NEW YORK, May 18 (Xinhua) -- U.S. stocks plummeted on Wednesday as weak earnings from major retailers stoked concerns about the impact of inflation.
The Dow Jones Industrial Average plunged 1164.52 points, or 3.57 percent, to 31,490.07. That marked its worst daily percentage decline since June 2020, according to Dow Jones Market Data. The S&P 500 fell 165.17 points, or 4.04 percent, to 3,923.68, also booking its worst daily drop since June 2020. The Nasdaq Composite Index shed 566.37 points, or 4.73 percent, to 11,418.15.
All the 11 primary S&P 500 sectors ended in red, with consumer discretionary and consumer staples down 6.6 percent and 6.38 percent, respectively, leading the losses.
Target shares tumbled nearly 25 percent after the U.S. retailer reported quarterly earnings that fell far short of Wall Street's expectations as cost increased in areas such as freight and inventory surged.
It followed Walmart's lower-than-anticipated profit report on Tuesday that was also blamed on inflation. Walmart shares sank 6.8 percent on Wednesday, following an 11-percent drop in the prior session.
Big earnings misses by major retailers reignited investors' fears that high inflation could further eat into corporate profits.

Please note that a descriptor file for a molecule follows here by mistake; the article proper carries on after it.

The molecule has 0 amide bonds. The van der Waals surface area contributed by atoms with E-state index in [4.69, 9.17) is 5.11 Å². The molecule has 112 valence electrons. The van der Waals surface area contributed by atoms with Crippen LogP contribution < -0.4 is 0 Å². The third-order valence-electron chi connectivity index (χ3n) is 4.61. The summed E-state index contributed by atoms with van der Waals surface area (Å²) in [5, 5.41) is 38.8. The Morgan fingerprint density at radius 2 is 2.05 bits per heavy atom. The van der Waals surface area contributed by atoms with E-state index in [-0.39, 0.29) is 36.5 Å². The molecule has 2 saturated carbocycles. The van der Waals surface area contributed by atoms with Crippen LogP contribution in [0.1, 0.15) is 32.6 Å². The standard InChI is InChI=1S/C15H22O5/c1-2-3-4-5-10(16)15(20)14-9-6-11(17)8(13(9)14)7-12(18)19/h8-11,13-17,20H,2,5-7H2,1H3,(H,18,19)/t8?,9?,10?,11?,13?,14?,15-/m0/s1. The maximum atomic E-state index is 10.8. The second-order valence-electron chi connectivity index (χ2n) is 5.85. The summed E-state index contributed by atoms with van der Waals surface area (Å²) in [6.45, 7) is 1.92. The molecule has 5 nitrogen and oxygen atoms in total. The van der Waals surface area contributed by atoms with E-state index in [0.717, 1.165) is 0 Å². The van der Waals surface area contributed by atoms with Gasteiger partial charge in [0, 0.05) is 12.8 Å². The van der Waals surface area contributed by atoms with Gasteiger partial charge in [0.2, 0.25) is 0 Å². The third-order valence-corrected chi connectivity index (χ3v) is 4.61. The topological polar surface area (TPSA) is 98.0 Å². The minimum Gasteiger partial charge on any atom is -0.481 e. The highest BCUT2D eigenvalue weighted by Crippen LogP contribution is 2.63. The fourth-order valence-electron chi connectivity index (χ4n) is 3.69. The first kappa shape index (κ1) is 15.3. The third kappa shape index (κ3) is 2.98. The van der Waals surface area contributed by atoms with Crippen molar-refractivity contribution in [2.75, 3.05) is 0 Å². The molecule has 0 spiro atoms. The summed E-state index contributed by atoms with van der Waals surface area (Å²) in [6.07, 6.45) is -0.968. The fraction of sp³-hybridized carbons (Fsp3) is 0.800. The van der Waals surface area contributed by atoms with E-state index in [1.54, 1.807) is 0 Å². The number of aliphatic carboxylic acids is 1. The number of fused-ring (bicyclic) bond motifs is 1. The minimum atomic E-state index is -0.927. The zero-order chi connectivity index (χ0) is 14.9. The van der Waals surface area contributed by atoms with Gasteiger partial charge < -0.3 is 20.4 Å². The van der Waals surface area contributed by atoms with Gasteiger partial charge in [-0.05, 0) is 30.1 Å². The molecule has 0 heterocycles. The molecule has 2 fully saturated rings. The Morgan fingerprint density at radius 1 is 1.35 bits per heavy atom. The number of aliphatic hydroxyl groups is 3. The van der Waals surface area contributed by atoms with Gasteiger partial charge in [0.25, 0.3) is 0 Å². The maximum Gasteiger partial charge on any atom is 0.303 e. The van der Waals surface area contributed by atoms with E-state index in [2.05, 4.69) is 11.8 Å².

Federal Reserve Chairman Jerome Powell on Tuesday stressed the U.S. central bank's resolve to curb the hottest inflation in decades.
Speaking at an event of The Wall Street Journal, Powell said the Fed would keep raising interest rates until there was "clear and convincing evidence" that inflation was in retreat.
Earlier this month, the Fed announced a half-point increase in its benchmark rate, the sharpest rate hike since 2000, and signaled that hikes of similar magnitudes remain on the table at the next couple of meetings.
Investors were concerned that the central bank could cause a recession if it raises rates too high or too quickly.
"Investor sentiment and confidence remain shaky, and as a result, we are likely to see volatile and choppy markets until we get further clarity on the three R's-rates, recession, and risk," analysts at UBS said in a note on Wednesday.